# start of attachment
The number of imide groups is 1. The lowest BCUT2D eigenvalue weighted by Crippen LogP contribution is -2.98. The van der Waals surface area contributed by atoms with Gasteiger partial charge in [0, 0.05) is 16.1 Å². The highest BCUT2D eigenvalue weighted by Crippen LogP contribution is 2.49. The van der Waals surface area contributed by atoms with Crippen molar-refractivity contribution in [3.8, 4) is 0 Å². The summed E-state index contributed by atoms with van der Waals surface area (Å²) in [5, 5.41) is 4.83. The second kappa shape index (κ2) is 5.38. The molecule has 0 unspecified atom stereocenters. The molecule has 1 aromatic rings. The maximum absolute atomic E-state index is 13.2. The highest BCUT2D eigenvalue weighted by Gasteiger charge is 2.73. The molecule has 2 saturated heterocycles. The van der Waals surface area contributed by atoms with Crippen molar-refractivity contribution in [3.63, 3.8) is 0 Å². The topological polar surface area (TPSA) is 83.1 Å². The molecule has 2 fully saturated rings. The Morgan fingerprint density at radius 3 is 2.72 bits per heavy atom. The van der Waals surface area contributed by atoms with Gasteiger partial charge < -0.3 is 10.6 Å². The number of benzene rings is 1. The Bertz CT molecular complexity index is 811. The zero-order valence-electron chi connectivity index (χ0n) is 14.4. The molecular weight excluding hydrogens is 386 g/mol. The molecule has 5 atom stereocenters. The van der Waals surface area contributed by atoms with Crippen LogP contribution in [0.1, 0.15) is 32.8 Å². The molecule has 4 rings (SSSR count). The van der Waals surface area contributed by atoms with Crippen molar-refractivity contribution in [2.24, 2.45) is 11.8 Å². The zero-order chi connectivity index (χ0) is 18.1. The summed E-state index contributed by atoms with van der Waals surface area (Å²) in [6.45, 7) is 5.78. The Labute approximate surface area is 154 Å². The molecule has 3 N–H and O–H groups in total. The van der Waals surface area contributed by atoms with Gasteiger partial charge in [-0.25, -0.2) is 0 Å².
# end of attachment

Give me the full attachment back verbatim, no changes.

The number of imide groups is 1. The lowest BCUT2D eigenvalue weighted by Crippen LogP contribution is -2.98. The van der Waals surface area contributed by atoms with Gasteiger partial charge in [0, 0.05) is 16.1 Å². The highest BCUT2D eigenvalue weighted by Crippen LogP contribution is 2.49. The van der Waals surface area contributed by atoms with Crippen molar-refractivity contribution in [3.8, 4) is 0 Å². The summed E-state index contributed by atoms with van der Waals surface area (Å²) in [5, 5.41) is 4.83. The second kappa shape index (κ2) is 5.38. The molecule has 0 unspecified atom stereocenters. The molecule has 1 aromatic rings. The maximum absolute atomic E-state index is 13.2. The highest BCUT2D eigenvalue weighted by Gasteiger charge is 2.73. The molecule has 2 saturated heterocycles. The van der Waals surface area contributed by atoms with Crippen molar-refractivity contribution in [3.63, 3.8) is 0 Å². The topological polar surface area (TPSA) is 83.1 Å². The molecule has 2 fully saturated rings. The Morgan fingerprint density at radius 3 is 2.72 bits per heavy atom. The van der Waals surface area contributed by atoms with Gasteiger partial charge < -0.3 is 10.6 Å². The number of benzene rings is 1. The Bertz CT molecular complexity index is 811. The zero-order valence-electron chi connectivity index (χ0n) is 14.4. The molecular weight excluding hydrogens is 386 g/mol. The molecule has 5 atom stereocenters. The van der Waals surface area contributed by atoms with Crippen LogP contribution in [0.1, 0.15) is 32.8 Å². The molecule has 4 rings (SSSR count). The van der Waals surface area contributed by atoms with Crippen molar-refractivity contribution in [2.24, 2.45) is 11.8 Å². The zero-order chi connectivity index (χ0) is 18.1. The summed E-state index contributed by atoms with van der Waals surface area (Å²) in [6.45, 7) is 5.78. The Labute approximate surface area is 154 Å². The molecule has 3 N–H and O–H groups in total. The van der Waals surface area contributed by atoms with Gasteiger partial charge in [-0.25, -0.2) is 0 Å².